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Eur J Epidemiol. 2014 Jan;29(1):49-56. doi: 10.1007/s10654-013-9864-1. Epub 2013 Nov 19.

Evidence for modest familial co-aggregation between dementia and parkinsonism.

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1
Department of Medical Epidemiology and Biostatistics, Karolinska Institutet, PO-Box 281, 17177, Stockholm, Sweden, adina.feldman@ki.se.

Abstract

To investigate the contribution of shared familial risk to the co-occurrence of dementia and parkinsonism by studying familial co-aggregation of Alzheimer's disease (AD) and Parkinson's disease (PD). Using Swedish population-based registers we constructed two cohorts; a first-degree relative cohort of persons born 1932-1960 (n = 2,775,332) and a spouse cohort of persons born 1890-1960 (n = 4,736,006). Study persons were followed up between 1969 and 2009 in the National Patient and Cause of Death Registers. We modeled the association between incidence of disease and having at least one affected relative using Cox proportional hazard regression that estimated hazard ratios (HRs) with 95% confidence intervals (CIs) adjusted for age, sex and number of relatives. Within each disorder; dementia, AD, parkinsonian disorders and PD, there was a strong association between risk of disease and having at least one affected sibling or parent. There was also a modest shared familial risk between the diseases; risk of parkinsonian disorders was associated with having a sibling with AD (HR 1.35, 95% CI 1.11-1.65) and risk of dementia was associated with having a sibling with PD (HR 1.20, 95% CI 1.02-1.41). There were no meaningful familial risks among spouses. The risk of co-occurring dementia in PD was considerably increased (HR 2.83, 95% CI 2.76-2.89). There is strong familial aggregation within dementia, AD, parkinsonian disorders and PD, and modest familial co-aggregation between dementia and parkinsonism. Thus, co-occurrence of dementia and parkinsonism is not primarily caused by shared familial risk between AD and PD.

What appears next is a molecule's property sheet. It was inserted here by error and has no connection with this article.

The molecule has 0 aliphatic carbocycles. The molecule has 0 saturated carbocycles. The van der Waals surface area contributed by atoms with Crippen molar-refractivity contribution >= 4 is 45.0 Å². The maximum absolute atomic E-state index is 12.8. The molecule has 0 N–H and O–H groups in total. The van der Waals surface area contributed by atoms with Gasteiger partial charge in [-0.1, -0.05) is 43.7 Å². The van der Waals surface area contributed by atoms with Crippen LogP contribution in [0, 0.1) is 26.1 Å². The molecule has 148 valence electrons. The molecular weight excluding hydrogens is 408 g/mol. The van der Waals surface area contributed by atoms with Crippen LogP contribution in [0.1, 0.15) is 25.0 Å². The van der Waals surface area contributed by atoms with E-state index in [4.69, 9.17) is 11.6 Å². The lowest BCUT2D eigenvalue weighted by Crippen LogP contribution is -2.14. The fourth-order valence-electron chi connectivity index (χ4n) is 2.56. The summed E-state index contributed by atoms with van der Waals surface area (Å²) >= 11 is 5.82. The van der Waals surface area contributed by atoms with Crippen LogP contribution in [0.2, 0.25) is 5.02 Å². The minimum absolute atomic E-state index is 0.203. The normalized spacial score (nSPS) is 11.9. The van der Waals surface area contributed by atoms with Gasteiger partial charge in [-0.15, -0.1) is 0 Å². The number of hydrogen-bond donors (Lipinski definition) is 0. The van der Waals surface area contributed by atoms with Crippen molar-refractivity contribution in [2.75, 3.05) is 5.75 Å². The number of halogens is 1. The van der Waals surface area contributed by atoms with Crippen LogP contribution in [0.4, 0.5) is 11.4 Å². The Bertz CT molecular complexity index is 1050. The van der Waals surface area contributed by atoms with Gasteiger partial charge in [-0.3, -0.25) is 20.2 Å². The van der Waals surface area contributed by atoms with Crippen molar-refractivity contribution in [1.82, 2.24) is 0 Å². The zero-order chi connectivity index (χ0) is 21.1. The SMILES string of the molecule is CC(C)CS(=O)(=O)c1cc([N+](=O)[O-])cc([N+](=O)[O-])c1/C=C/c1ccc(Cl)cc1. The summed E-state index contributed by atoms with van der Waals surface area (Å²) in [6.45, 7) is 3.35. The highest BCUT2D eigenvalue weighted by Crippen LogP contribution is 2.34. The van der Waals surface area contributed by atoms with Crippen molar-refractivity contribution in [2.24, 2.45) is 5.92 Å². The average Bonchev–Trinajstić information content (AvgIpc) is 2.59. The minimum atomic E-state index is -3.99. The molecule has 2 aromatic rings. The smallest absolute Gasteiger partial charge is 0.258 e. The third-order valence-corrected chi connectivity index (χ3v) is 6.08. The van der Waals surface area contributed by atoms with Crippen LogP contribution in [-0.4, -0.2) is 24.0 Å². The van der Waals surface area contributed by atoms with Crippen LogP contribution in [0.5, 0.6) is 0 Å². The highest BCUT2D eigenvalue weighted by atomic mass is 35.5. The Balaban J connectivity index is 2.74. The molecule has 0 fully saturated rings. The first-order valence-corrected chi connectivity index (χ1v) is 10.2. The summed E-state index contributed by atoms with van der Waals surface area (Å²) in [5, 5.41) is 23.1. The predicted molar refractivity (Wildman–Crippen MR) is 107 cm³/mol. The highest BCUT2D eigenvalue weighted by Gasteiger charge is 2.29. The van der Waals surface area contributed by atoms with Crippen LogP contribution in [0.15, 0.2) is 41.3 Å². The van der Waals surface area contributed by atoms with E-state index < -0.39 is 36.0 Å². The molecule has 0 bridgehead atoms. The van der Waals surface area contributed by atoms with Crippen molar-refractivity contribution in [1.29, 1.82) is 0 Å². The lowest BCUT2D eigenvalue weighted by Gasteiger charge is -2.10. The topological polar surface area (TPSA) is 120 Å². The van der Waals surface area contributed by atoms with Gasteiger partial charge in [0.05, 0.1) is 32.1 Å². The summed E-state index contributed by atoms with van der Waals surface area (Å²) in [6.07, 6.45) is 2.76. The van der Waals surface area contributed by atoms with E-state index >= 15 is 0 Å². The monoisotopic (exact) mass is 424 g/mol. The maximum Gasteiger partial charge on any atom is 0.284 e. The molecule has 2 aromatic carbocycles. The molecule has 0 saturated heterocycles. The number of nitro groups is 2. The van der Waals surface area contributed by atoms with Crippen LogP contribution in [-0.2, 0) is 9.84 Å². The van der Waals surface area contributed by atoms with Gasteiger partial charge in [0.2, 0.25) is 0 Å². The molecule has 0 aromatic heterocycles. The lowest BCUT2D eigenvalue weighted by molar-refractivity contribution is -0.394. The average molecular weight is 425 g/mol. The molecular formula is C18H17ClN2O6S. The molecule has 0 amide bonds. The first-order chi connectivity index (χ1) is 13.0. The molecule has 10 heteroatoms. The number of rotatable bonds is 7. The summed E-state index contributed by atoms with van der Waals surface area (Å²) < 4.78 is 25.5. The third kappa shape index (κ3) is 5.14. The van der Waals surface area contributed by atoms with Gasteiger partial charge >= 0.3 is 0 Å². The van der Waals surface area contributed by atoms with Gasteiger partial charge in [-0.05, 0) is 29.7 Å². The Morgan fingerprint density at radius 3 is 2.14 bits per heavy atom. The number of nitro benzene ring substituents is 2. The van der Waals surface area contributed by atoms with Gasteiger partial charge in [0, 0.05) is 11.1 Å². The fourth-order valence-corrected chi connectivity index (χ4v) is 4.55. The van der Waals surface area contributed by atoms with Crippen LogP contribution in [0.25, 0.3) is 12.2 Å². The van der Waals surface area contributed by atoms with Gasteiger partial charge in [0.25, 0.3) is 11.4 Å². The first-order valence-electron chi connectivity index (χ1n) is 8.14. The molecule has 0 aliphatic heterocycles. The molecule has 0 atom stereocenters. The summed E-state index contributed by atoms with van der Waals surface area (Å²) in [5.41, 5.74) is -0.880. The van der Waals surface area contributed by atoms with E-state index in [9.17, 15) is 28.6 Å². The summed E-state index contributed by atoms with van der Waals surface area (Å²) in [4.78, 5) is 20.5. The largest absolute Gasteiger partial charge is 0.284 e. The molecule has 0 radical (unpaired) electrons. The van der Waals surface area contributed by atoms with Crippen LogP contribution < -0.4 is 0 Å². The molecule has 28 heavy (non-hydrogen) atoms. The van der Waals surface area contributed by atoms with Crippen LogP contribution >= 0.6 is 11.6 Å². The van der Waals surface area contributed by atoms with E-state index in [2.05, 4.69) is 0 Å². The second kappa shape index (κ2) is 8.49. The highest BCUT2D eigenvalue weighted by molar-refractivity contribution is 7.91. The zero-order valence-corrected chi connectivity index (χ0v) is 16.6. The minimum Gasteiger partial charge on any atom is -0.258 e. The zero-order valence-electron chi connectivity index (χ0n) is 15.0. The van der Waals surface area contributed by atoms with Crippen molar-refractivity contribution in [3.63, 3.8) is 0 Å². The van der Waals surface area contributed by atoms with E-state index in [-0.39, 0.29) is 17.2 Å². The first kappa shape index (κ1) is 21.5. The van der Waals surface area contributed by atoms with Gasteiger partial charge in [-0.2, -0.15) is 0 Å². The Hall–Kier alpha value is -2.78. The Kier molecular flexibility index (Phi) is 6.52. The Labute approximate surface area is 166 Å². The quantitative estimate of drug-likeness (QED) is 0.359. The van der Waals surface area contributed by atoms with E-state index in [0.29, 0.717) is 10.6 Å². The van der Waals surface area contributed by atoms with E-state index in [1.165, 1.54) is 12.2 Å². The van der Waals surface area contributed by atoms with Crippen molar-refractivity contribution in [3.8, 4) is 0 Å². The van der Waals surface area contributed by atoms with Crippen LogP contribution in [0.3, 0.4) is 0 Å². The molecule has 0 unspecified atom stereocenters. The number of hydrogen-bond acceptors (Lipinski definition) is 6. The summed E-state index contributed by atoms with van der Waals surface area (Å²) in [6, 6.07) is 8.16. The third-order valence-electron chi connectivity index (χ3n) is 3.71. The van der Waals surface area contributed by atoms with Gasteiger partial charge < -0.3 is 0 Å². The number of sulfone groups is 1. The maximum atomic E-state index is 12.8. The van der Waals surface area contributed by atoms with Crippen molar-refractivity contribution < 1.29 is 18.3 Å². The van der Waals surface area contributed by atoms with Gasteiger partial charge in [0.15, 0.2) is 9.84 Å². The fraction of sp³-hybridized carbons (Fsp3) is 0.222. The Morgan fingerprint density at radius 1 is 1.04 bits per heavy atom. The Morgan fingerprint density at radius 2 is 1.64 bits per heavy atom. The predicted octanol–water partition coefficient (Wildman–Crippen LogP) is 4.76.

PMID:
24248476
DOI:
10.1007/s10654-013-9864-1
[Indexed for MEDLINE]
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